Last year I set the furnace to 55 degrees, but I live in a place with lots of sunshine that heats the house in the winter. It is only 55 at night and in the morning. The morning is the hardest and I use a space heater in the bathroom in the mornings. I plan to do the same this year, maybe even going with 50 degrees if the thermostat will go that low.

    • Frances Says:

      Thanks for the comment! I’m glad we’re not alone! I’m with you on the space heater. It takes the morning edge off when you’re getting dressed for the day. Good luck with your goal for this winter. I’m not sure I will make it to 50 before I cave but every degree helps!

  3. Cliona Says:

    I love this post! And you’re definitely not alone! I keep a fluffy blanket on the armchair just for when I’m watching tv, and then the puppy usually jumps in my lap to help keep me warm too :) I’m intrigued by the idea of long silk underwear…might have to make an investment because I love my long-sleeved shirts under sweaters. x


  4. I am married to a wonderful man who happens to be a Tenderfoot when it comes to temperature. His way, we would only experience wild temperature changes from 68F to 72F, all year long, except occasionally 75F for swimming :). On the other hand, as air conditioning dependent as I am, I can’t stand turning on the heater. I love a warm fire, but furnace generated heat gives me an instant headache and makes me itchy. We’re in coastal Texas, so there’s not much danger of a freeze or even a frost, and the house won’t get below 65F I’ll bet, but I have to keep an eye on the other half, or he’ll have it cranked to 70 when I’m not looking.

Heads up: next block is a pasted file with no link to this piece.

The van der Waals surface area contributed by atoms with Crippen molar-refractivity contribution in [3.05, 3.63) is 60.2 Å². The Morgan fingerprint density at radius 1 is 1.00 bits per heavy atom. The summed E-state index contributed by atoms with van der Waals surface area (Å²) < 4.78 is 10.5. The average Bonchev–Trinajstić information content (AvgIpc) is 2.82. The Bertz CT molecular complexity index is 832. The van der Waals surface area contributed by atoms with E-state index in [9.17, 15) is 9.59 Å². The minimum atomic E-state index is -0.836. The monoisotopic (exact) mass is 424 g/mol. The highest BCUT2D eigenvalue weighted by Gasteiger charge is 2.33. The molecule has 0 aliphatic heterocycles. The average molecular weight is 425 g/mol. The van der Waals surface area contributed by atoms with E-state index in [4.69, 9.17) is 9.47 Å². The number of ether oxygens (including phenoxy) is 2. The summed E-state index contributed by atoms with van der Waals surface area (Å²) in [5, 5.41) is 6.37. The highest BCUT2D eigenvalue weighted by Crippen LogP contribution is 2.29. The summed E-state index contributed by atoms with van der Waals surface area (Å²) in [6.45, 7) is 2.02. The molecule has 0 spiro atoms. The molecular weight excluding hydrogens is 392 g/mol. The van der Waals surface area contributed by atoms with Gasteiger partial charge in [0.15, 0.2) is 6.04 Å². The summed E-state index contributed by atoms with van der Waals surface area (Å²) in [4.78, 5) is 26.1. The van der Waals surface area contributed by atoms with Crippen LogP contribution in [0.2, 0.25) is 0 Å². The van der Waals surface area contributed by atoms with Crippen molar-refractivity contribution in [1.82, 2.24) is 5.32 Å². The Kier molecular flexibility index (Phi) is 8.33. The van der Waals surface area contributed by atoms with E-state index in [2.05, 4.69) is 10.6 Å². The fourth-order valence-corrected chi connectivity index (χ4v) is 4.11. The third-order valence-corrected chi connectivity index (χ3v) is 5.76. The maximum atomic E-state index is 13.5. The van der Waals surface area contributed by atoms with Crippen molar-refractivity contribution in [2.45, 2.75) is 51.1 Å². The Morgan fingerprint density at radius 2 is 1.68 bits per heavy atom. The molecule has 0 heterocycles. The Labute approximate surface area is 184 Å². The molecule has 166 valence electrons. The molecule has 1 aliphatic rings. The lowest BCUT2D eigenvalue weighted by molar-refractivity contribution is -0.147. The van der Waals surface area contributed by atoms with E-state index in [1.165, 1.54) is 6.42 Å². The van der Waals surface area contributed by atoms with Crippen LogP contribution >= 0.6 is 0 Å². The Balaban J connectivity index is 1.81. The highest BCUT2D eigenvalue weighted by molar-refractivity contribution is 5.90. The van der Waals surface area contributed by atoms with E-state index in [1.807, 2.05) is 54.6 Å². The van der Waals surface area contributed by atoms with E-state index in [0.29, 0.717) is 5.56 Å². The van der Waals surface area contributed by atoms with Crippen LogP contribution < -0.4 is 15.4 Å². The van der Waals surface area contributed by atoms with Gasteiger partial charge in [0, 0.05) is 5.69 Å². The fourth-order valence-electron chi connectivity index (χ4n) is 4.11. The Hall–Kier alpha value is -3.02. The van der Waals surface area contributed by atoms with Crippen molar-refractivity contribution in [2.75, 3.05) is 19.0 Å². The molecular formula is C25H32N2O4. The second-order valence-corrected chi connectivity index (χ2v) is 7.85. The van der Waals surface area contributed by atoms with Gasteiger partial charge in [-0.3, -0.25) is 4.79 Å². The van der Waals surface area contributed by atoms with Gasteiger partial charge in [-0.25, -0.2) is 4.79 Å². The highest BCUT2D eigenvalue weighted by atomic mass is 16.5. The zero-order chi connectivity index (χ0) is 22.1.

• Frances Says:

      Hi Cottage Child! I wonder if he would be up for the challenge if you mentioned the savings on your electric bill you could be enjoying? Ours is usually half what the neighbors are paying! What could he do with that extra money that might be an incentive for him to put on a sweater?

  5. Debbie Says:

    Oh how I’d love to do this. I am a COLD person too and find it impossible to get warmm sometimes. We also have a small child ( four years old) and I’m not sure how this might affect him since he is always on the (cold) floor playine. Our house is 115 years old and we do turn the furnace down to 16 C. at night…but in the day we keep it at about 20.5 C. That would probably feel down right balmy for you. :)

    Thank you for this food for thought. While I do many of the things you do (hot tea, layers, cat in lap, cook alot…etc.) I can’t always seem to get warm. I’m going to try though. I’m off to throw on another layer and turn the thermostate down by 2 degrees.
    -Debbie

  6. angela Says:

    Hot natured here. We keep it at 58 at night and 60 in the day. We sleep so well @night snuggled under down. I must admit that it is warmer upstairs where we sleep due to heat rising. We only keep it 58 at night for the pipes. Can we go lower? We have children and all of us wear hoodies or sweaters and slippers or warm socks, and we’re comfy with it 60. In the evening if we sit still, we have plenty of crocheted blankets to keep on our laps.